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Manitoba offering mental health, resilience training to fire service

Course designed to reduce barriers to care, support employees experiencing a mental illness

Manitoba’s Office of the Fire Commissioner will soon be offering a program called The Working Mind First Responders to help members of the Manitoba Fire Service cope with the realities of work-related stress.

“Helping our first responders identify the stressors they may face and making sure they have the coping mechanisms to deal with that stress, is critical,” said Growth, Enterprise and Trade Minister Blaine Pedersen. “Emergency service personnel face trauma on a daily basis, and we want to ensure they have the skills to maintain resilience and keep coming back to do the important life-saving work they do.”

Under an agreement with the Mental Health Commission of Canada to deliver the train the trainer program, a specialty instructor network will be developed to deliver the half-day training sessions to members of the Manitoba Fire Service. The program will be available to all departments across the province. 

The course is designed to improve short-term performance and long-term mental health outcomes as well as reduce barriers and encourage access to care. It also provides tools to manage and support employees experiencing a mental illness and supports supervisors in maintaining their own mental health, the provincial government said.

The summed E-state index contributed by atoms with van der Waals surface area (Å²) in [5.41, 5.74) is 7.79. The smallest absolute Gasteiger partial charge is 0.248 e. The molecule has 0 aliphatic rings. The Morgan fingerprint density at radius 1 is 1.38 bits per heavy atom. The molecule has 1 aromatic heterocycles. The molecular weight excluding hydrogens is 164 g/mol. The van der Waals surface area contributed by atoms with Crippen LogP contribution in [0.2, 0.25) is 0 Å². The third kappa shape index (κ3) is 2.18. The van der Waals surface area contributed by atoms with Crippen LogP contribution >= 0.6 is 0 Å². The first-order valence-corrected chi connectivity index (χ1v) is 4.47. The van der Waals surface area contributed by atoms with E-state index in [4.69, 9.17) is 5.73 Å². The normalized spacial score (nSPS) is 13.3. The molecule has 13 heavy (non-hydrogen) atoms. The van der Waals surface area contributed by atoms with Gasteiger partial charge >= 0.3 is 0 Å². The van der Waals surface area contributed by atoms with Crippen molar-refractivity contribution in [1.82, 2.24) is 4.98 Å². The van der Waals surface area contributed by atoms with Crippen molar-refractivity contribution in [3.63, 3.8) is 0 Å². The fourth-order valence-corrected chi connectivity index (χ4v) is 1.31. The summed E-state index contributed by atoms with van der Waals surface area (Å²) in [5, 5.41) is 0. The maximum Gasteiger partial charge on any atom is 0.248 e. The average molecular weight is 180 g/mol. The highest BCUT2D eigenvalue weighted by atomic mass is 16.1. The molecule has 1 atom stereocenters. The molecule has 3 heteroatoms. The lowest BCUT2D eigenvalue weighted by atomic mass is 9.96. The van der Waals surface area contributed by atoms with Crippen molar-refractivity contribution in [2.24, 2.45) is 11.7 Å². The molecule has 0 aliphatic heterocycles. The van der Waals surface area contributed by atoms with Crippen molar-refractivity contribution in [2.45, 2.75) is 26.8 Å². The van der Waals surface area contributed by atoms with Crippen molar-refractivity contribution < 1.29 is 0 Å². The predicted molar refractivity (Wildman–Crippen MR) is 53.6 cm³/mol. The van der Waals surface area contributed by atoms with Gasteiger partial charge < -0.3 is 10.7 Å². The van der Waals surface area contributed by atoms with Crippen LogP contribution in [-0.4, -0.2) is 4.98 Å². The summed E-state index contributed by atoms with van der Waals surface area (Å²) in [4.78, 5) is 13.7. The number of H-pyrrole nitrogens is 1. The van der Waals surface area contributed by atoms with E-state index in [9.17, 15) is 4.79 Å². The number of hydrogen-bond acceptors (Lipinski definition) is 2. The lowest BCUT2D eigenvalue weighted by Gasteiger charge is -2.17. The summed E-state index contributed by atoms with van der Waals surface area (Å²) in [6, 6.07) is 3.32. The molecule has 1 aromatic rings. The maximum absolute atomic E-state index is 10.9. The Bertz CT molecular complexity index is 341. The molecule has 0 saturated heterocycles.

“The mental well-being and resilience of our members has been identified as a priority by the Canadian Association of Fire Chiefs,” said Brad Yochim, fire chief, Wallace and District Fire Department, and president of the Manitoba Association of Fire Chiefs. “By making the TWMFR program available to all members of the Manitoba Fire Service, we will build on the strength of the existing Critical Incident Stress Management Network already in place to support our members.”

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